Robot Vacuum Buyers Guide

The robot vacuum product category has been around for a while, but is it really “there” yet? Our robot vacuum buyers guide provides insight and information that we found helpful when buying our robot vacuum.

We are a home that has dogs. We originally had two pretty big Labrador Retrievers, but they’ve crossed the rainbow bridge and were left with a Vizsla, which doesn’t have much hair. We just got a Golden Retriever. Goldens have a lot of hair, and they shed a lot. So we started our search for a robot vacuum to help keep things manageable in our desire not to have tumbleweeds rolling down our wood floor hallways.

Do you need a robot vacuum? No. There are very few products that people need. Most products for sale are centered around whether or not someone wants to have something. In today’s hectic world, there’s not a lot of time to keep up with some of life’s necessities, and cleaning is something that, at times, can be put on the back burner. There are several things that you’ll need to consider when it comes to buying a robot vacuum, and these are the most important:

Robot Vacuum Things To Consider

    1. Your Budget. In our research, we found a pretty big difference in what you do and don’t get, and it all depends on how much you are willing to spend. Entry-level products typically cost around $200-300. More advanced and feature-rich products are in the $700-1000 price range.
    2. Battery Life. This is a somewhat important feature because using a robot vacuum is not terribly fast. In our inaugural run with our Roomba i6, it took roughly 3 hours to run through the house’s main floor. This, along with how much dirt your battery can hold, will really determine how much of your house can be done between cleanings. Vacuums typically head back to their base when the battery is low, but the on-and-off of multiple charges can become annoying.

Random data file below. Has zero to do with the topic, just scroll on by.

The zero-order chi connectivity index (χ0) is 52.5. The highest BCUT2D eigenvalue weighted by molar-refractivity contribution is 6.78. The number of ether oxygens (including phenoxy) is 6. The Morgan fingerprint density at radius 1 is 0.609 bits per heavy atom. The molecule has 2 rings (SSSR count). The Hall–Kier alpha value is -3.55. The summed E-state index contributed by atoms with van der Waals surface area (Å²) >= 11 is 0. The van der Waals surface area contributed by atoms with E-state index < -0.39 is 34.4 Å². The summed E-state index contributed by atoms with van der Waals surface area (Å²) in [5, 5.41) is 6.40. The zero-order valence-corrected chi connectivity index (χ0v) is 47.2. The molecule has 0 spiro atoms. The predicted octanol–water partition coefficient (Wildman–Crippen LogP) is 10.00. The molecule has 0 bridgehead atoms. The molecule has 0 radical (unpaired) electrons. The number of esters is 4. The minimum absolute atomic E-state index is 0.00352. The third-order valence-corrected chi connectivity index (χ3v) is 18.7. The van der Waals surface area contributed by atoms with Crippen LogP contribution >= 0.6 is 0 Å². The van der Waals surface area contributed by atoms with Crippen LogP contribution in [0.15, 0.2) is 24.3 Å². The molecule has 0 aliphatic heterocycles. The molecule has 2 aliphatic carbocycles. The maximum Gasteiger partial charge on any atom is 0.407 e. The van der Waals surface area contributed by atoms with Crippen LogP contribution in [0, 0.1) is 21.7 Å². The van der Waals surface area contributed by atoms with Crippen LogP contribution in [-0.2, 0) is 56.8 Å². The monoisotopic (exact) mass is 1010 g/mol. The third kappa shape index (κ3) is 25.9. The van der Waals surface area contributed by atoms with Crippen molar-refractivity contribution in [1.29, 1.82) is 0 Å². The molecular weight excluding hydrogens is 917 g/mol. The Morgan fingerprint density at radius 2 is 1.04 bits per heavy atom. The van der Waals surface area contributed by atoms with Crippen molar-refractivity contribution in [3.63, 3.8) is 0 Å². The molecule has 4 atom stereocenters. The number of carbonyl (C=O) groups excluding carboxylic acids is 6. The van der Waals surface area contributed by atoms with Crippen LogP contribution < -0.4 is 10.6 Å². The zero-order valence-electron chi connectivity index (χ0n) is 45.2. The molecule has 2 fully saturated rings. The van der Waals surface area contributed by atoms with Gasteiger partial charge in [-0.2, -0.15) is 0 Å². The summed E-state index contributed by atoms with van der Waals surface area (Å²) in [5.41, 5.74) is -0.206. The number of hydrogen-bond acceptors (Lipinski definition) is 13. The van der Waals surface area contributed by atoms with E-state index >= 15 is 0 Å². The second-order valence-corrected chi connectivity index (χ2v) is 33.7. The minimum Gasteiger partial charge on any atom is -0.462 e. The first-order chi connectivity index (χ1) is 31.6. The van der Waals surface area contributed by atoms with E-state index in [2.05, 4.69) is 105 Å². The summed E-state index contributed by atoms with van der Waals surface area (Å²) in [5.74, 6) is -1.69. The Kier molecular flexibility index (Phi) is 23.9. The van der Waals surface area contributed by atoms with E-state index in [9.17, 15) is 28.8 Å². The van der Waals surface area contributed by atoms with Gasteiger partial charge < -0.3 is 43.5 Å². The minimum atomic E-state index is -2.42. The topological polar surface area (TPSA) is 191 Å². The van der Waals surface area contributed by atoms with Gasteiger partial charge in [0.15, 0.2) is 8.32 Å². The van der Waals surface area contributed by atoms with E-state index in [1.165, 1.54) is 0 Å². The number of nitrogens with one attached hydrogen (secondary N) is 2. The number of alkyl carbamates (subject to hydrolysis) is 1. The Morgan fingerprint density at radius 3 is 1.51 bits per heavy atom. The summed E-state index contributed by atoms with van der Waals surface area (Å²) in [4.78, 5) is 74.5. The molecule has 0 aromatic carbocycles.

3. Dirt Storage. This is a big factor unless you purchase a base that will dump the dirt. If your vacuum fills up, you might need to manually dump the dirt out for your vacuum to finish the job. Our i6 dumped out its load of dirt 3 times earlier today.
    4. Floor Coverings. What you have on the floor will determine how well your robot vacuum will work. Several vacuums have dark carpet problems because the vacuum thinks it comes across a hole and may not clean there. Some thick rugs might not clean very well with certain models. Wood floors might cause issues by just pushing dust around
    5. Does the Vacuum Suck. This sounds like a silly way of saying this, but if the vacuum is not strong enough to suck the dirt up, it’s the bad kind of sucking. Strong suction that will vacuum up things like dust, dirt, small items like pebbles is really what you are looking for.

See our Best Robot Vacuums To Buy

Robot Vacuum Budget

We consider this to be the most important factor when looking at the robot vacuum product category. As mentioned above, the entry-level products cost ‘around’ $200. You make some sacrifices when looking at products in this price range, but you can make them work well for most people. For example, if you find a product that has a smaller collection bin, you can create a schedule where you clean sections of the house at different times or on other days. Just because something like the Ecovac Deebot n79 costs $200 doesn’t mean buying an inferior vacuum.

The opposite of the entry-level products is what you would call the premium-level products full of features, wi-fi, and Google or Alexa compatible, among other great features. However, we felt that we needed some additional features for our needs, like the vacuum’s ability to empty itself and keep going.

This robot vacuum buying guide was created based on how we thought about buying one, what we considered, and what we decided was the best product for us.

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